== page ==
To her like-minded fans, Felling said, Hasselbeck's lack of slickness is a strength. "Regardless of how much effort or thought she puts into her views or stances, it comes across as just from the heart. Or from the gut. Which is one of the strengths of the conservative conversation."

Saturday, October 27, 2007

Facebook Provides Fascinating Glimpse Into Society's, Media's Demographics

As the popularity of personal web spaces continues to skyrocket, their usefulness as a demographic research tool has increased dramatically, both as a means of studying the general public but also to study the ideological bent of the self-described mainstream media.

On the second point (see below for a very interesting discussion of the first) a recent study of Facebook profiles of BBC employees finds, surprise surprise, that Britain's taxpayer-funded network is utterly dominated by socialists:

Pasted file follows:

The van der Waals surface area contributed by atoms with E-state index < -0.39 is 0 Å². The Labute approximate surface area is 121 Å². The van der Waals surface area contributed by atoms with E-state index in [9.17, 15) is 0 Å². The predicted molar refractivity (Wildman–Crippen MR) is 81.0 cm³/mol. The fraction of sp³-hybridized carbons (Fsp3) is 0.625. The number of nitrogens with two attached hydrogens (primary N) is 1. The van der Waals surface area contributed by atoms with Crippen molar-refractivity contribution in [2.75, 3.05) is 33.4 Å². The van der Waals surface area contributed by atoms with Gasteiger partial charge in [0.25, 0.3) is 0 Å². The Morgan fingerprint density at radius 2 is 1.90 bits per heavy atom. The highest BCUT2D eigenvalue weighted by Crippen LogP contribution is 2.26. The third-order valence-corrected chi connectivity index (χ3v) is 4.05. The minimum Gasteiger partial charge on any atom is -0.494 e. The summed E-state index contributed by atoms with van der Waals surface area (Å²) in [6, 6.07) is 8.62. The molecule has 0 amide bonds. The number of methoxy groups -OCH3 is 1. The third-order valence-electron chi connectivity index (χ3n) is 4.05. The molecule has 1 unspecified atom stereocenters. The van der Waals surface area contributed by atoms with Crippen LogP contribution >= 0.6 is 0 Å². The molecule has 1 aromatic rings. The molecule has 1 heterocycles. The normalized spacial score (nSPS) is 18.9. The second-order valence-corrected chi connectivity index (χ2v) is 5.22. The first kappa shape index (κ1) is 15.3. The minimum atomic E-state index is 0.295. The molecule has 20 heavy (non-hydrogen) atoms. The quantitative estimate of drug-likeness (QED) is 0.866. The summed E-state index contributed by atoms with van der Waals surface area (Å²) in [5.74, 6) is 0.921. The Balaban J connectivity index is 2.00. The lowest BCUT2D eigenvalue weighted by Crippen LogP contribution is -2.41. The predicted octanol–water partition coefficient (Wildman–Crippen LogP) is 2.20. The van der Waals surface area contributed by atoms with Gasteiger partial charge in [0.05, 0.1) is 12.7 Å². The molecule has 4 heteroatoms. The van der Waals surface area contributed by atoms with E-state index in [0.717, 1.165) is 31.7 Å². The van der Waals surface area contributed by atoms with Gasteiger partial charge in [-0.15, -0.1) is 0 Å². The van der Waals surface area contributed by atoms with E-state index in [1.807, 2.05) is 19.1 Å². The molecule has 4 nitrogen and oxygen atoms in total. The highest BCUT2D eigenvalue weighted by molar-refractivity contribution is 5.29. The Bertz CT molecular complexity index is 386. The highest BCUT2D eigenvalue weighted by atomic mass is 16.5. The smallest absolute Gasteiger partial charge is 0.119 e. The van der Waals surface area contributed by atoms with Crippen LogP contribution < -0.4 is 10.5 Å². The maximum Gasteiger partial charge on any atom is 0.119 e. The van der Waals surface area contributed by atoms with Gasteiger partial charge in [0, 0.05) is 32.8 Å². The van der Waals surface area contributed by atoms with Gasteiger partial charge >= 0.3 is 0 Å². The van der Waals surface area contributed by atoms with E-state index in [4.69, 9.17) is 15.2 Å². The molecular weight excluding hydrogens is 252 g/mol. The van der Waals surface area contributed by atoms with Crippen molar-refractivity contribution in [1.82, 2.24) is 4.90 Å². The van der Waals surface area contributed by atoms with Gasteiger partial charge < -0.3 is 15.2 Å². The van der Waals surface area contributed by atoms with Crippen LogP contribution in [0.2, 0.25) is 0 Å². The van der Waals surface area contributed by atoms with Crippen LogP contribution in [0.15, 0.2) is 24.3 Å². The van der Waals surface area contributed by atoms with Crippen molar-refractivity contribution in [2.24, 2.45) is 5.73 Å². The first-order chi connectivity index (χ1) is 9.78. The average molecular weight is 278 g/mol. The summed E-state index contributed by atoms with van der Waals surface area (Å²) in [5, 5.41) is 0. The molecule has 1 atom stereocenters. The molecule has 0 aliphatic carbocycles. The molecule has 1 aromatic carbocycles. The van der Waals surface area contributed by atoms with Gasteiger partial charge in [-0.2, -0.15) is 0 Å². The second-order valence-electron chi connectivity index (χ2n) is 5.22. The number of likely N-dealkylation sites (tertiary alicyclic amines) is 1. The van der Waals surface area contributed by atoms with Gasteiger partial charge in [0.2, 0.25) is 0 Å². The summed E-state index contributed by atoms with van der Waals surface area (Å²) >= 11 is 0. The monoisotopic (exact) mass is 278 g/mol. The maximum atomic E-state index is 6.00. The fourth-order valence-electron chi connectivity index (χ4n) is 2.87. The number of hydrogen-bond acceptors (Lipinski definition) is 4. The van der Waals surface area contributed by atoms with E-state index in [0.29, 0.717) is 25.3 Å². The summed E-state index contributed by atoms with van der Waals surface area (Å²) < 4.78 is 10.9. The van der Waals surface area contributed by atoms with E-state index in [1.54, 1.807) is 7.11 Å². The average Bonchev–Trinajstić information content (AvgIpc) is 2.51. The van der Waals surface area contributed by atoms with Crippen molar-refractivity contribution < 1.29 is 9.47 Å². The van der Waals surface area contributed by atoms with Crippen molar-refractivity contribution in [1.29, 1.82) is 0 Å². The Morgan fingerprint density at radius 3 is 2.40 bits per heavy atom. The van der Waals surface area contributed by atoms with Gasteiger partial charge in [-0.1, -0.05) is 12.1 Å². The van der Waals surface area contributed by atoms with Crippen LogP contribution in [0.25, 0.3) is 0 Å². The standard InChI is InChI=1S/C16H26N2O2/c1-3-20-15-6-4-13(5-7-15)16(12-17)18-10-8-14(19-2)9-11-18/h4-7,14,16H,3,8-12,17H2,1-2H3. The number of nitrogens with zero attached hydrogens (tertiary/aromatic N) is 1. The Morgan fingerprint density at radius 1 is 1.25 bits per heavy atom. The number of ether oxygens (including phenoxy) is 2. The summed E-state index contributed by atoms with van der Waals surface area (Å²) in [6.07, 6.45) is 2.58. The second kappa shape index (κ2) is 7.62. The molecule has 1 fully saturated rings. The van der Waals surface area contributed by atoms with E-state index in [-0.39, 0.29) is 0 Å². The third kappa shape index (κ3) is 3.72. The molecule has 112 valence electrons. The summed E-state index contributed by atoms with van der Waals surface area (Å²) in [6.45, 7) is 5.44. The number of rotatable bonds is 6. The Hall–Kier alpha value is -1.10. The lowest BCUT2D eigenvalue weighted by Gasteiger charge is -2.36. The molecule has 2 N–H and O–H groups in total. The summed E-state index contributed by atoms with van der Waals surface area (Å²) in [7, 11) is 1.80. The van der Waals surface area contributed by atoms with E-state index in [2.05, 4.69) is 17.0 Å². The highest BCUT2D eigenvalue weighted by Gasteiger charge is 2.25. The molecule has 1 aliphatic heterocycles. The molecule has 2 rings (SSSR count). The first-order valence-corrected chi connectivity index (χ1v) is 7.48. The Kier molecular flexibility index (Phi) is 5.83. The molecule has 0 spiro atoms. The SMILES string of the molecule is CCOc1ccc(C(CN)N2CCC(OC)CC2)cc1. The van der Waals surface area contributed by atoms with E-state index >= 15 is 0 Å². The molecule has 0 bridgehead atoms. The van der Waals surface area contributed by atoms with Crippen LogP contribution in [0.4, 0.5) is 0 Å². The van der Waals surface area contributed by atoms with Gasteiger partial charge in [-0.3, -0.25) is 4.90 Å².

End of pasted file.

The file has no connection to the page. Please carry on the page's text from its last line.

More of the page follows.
A survey of BBC employees with profiles on the site [Facebook] showed that 11 times more of them class themselves as "liberal" than "conservative."

Critics seized on the figures as evidence that the supposedly impartial corporation, paid for by the licence fee, is dominated by liberals. [...]

Research by the conservativehome. com website showed that 1,340 staff put themselves in the "liberal" or "very liberal" category, compared with just 120 who were "conservative" or "very conservative". Some 340 regard themselves as "moderate." [...]

[S]eparate research revealed that nearly 80 per cent of those who describe themselves as "liberal" on Facebook either vote Lib- Dem (49.9 per cent) or Labour (38.5 per cent).

Just 3.9 per cent in the liberal category said they vote Tory. The research was carried out by Samuel Coates, the deputy editor of conservativehome, a Tory grassroots Internet site.